RIYADH (Reuters) - Yemeni President Ali Abdullah Saleh signed a deal on Wednesday under which he stepped down from 33 years in power and 10 months of protests against his rule that have brought the country to the edge of civil war.
Celebrations erupted in Yemen as Saleh signed the deal which made him the fourth leader to be forced from power following the Arab Spring's 10 months of mass protests. Yemenis voiced joy and exhilaration, dancing in the streets and waving flags.
Under the agreement, signed with the Yemeni opposition at a ceremony hosted by Saudi King Abdullah in the capital Riyadh, Saleh transferred his powers to his deputy, Abd-Rabbu Mansour Hadi, ahead of an early election. In return he will receive immunity from prosecution.
Hadi is to form a new government with the opposition and call an early presidential election within three months. Saleh will keep his title until a successor is elected.
"I declare the turning of a new page in the history of Yemen," said Saudi King Abdullah in a brief statement before the signing ceremony, also attended by Crown Prince Nayef.
"Saudi Arabia will remain the best supporter for Yemen," the Saudi king added.
Present at the signing ceremony were senior members of the Saudi royal family as well as foreign diplomats.
Saudi state television broadcast live the signing ceremony, held in the royal palace in Riyadh, where Saleh was forced to seek treatment after an assassination attempt in June.
The attempt on his life came after he ducked out of the deal, which ushered in street battles that devastated parts of his capital Sanaa.
The 69-year-old leader, who has ruled Yemen since 1978, asked Saudi Arabia and members of the U.N. Security Council to ensure the implementation of the accord, brokered by Yemen's Gulgf Arab neighbours.
"We aspire with confidence to the brothers in Saudi Arabia ... to review, help and oversee the implementation of the accord and the operational mechanism," he said.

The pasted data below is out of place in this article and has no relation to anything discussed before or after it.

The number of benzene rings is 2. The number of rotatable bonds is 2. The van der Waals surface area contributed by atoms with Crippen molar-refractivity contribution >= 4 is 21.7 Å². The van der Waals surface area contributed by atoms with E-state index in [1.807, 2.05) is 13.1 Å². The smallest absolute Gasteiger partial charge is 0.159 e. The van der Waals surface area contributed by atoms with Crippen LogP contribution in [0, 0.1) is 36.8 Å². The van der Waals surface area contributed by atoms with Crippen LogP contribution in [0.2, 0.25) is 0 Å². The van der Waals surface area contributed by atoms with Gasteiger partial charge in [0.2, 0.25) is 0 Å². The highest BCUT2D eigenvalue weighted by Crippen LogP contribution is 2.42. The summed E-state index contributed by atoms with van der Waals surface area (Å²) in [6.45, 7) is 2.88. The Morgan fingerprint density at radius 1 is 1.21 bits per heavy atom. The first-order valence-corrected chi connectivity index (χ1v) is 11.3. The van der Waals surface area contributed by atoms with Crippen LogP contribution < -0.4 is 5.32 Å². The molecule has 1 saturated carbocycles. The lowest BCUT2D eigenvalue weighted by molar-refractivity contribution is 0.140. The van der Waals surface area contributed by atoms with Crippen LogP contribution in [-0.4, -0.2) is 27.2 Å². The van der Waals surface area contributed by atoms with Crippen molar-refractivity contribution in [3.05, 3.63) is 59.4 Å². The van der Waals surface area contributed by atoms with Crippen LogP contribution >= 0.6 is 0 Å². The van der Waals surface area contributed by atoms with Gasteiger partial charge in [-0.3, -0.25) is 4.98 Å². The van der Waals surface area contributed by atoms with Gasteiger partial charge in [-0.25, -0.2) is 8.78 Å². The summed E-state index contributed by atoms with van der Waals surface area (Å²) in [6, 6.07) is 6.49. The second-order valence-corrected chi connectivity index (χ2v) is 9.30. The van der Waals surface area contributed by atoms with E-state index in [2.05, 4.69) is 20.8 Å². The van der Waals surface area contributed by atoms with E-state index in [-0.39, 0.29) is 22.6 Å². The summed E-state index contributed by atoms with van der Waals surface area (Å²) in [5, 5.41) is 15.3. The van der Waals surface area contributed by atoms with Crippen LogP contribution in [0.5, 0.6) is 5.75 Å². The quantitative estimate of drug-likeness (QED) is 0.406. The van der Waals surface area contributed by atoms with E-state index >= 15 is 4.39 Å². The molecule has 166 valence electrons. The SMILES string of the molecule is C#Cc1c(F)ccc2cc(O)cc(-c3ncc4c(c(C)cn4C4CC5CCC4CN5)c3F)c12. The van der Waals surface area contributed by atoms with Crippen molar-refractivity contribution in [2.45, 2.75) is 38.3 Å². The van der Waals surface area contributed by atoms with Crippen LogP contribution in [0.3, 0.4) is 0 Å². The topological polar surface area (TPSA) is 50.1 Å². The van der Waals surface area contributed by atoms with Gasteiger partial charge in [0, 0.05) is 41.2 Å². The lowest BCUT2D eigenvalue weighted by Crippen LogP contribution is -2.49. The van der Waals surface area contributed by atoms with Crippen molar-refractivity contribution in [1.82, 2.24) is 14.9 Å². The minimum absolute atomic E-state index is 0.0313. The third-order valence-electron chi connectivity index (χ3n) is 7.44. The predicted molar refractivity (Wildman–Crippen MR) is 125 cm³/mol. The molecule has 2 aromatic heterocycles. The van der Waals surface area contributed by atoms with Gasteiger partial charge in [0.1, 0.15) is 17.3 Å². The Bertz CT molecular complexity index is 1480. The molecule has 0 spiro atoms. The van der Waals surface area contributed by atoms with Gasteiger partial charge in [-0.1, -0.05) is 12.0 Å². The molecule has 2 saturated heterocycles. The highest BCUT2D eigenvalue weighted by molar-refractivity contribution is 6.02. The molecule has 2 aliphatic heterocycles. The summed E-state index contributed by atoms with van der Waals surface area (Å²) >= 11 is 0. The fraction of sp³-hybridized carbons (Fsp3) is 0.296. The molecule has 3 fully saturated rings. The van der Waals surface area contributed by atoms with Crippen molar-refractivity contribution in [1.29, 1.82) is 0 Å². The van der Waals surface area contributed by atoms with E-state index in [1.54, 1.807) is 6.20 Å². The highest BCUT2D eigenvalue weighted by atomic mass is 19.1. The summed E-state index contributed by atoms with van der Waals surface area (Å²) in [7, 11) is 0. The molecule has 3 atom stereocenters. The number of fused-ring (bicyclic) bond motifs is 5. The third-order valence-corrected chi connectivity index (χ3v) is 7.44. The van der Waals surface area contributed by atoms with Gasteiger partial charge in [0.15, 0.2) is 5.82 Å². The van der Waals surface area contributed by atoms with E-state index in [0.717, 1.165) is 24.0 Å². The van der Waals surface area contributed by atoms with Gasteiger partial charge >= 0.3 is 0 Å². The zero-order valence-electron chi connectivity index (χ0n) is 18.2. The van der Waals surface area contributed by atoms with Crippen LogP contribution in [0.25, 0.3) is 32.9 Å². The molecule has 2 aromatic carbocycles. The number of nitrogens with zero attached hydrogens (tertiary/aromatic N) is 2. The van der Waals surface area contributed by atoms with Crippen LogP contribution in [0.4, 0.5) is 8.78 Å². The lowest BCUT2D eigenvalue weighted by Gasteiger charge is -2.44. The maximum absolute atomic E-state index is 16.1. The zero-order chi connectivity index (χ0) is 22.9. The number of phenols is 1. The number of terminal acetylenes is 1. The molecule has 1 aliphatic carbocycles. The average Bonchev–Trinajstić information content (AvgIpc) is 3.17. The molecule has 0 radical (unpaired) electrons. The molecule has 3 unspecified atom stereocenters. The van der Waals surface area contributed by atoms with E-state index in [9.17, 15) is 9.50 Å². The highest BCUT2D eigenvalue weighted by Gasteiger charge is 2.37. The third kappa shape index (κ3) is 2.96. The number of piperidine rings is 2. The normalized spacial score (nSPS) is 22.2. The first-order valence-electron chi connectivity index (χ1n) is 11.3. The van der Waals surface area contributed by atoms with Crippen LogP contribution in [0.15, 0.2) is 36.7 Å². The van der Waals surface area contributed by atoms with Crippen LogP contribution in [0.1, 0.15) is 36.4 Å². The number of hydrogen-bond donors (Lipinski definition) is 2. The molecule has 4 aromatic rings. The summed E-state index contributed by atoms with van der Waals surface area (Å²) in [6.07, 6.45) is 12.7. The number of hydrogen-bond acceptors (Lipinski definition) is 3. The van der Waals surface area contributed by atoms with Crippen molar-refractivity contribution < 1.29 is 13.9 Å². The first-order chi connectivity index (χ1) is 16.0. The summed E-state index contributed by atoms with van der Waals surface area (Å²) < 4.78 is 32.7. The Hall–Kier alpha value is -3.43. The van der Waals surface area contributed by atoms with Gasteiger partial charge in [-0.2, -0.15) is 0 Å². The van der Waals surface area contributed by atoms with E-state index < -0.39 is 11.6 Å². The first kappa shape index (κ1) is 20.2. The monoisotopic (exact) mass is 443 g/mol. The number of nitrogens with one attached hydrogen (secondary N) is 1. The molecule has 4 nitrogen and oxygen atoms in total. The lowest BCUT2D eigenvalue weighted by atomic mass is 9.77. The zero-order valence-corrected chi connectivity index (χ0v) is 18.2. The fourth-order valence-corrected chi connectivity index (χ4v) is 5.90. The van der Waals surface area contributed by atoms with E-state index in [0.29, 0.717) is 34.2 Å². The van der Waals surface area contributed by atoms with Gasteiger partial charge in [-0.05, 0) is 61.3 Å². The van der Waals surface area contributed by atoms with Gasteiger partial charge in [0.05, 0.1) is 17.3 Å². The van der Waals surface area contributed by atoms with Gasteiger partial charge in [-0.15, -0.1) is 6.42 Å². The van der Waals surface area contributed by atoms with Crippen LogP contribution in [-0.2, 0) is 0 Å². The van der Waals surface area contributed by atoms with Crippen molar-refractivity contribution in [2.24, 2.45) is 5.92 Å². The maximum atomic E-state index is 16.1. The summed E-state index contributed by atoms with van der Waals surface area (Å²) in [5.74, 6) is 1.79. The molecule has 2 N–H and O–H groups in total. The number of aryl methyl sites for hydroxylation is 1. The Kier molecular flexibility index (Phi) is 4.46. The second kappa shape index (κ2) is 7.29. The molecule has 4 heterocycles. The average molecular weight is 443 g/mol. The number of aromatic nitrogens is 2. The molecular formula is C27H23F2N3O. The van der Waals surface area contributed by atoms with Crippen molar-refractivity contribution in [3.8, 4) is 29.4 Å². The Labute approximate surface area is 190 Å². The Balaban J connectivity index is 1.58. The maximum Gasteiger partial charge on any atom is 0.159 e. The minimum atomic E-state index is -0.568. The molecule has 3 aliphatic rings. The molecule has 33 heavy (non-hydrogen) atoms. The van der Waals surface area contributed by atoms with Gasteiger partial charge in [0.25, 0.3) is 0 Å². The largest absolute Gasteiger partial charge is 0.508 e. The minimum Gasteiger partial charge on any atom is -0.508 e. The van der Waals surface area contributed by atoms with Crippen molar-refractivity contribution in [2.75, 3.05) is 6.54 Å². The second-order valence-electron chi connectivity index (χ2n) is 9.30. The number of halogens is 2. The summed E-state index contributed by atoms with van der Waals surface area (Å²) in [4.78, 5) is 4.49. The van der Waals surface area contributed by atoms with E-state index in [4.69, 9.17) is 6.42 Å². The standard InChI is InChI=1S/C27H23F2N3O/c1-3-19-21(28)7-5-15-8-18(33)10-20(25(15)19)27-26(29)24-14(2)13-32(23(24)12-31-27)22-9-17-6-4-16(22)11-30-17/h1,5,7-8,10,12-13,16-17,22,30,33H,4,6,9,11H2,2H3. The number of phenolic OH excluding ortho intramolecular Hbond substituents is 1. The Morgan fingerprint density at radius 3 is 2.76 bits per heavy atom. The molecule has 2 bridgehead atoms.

MONTHS OF BLOODSTAINED PROTESTS
Hundreds of people have been killed during months of protests seeking Saleh's overthrow. The political deadlock has reignited simmering conflicts with separatists and militants, raising fears that Yemen's al Qaeda wing could take a foothold on the borders of Saudi Arabia, the world's top oil exporter.
Details of the power transfer deal, drawn up by Yemen's richer neighbours in the six-member Gulf Cooperation Council (GCC) earlier this year, and thwarted by Saleh on three separate occasions, were hammered out by U.N. envoy Jamal Benomar, with support from U.S. and European diplomats.
U.N. Secretary-General Ban Ki-moon told reporters in New York that Saleh told him in a telephone conversation on Tuesday that he intended to "come to New York to take medical treatment immediately after signing this agreement."
"The accord gives the vice president the power to implement the Gulf initiative," Benomar told a news conference in Sanaa before he boarded a plane to Riyadh along with Yemeni government officials and opposition leaders to attend the signing ceremony.
A Yemeni official had said on Tuesday that the accord was facing opposition from some senior politicians in Saleh's General People's Congress (GPC).
Saudi fears about chaos in Yemen are shared by Washington, and both long backed Saleh in their campaign against al Qaeda.
PROTESTERS DENOUNCE DEAL "WITHIN THE REGIME"
The deal to nudge him from power was denounced by some of the youth protesters who have emerged as a presence in Yemen's politics, and regard the parties that negotiated his exit partners in the crimes of which they accuse Saleh.
"We will remain on the streets until our demands are met," activist Samia al-Aghbari told Reuters. "Saleh's crimes won't end with time, so we will pursue him and all the killers."
"This agreement comes from within inside the regime," said Abdul Rahim, a 27-year-old English teacher and human rights activist. "It does not address our demands," he added.
"We were not part of this initiative, but since it happened, we consider it to be the first achievement of the revolution," said Hamdan al-Haqab, a field organiser. "We will continue to achieve all our goals."
A Yemeni official said renegade general Ali Mohsen, a longtime Saleh ally who turned on him after protests began, and Sadeq al-Ahmar, a tribal notable who also threw his weight against Saleh, could try to block the deal which excludes them.
Those figures, along with Saleh's son and a nephew who commands a key paramilitary unit, form a balance of forces on the ground that analysts say none is likely to tip, making a political resolution the only way out of Yemen's deadlock.
Witnesses said Ahmar fighters and Saleh forces traded shelling in the Soufan and al-Hasaba neighbourhoods in Sanaa, where the tribal chief lives, and that sounds of explosions could be heard from a distance.
There were no reports of casualties. The area was the scene of heavy clashes earlier this year, where scores of people from both sides died.
(Additional reporting by Mohammed Ghobari in Sanaa; Writing by Sami Aboudi; Editing by Samia Nakhoul and Jon Hemming)
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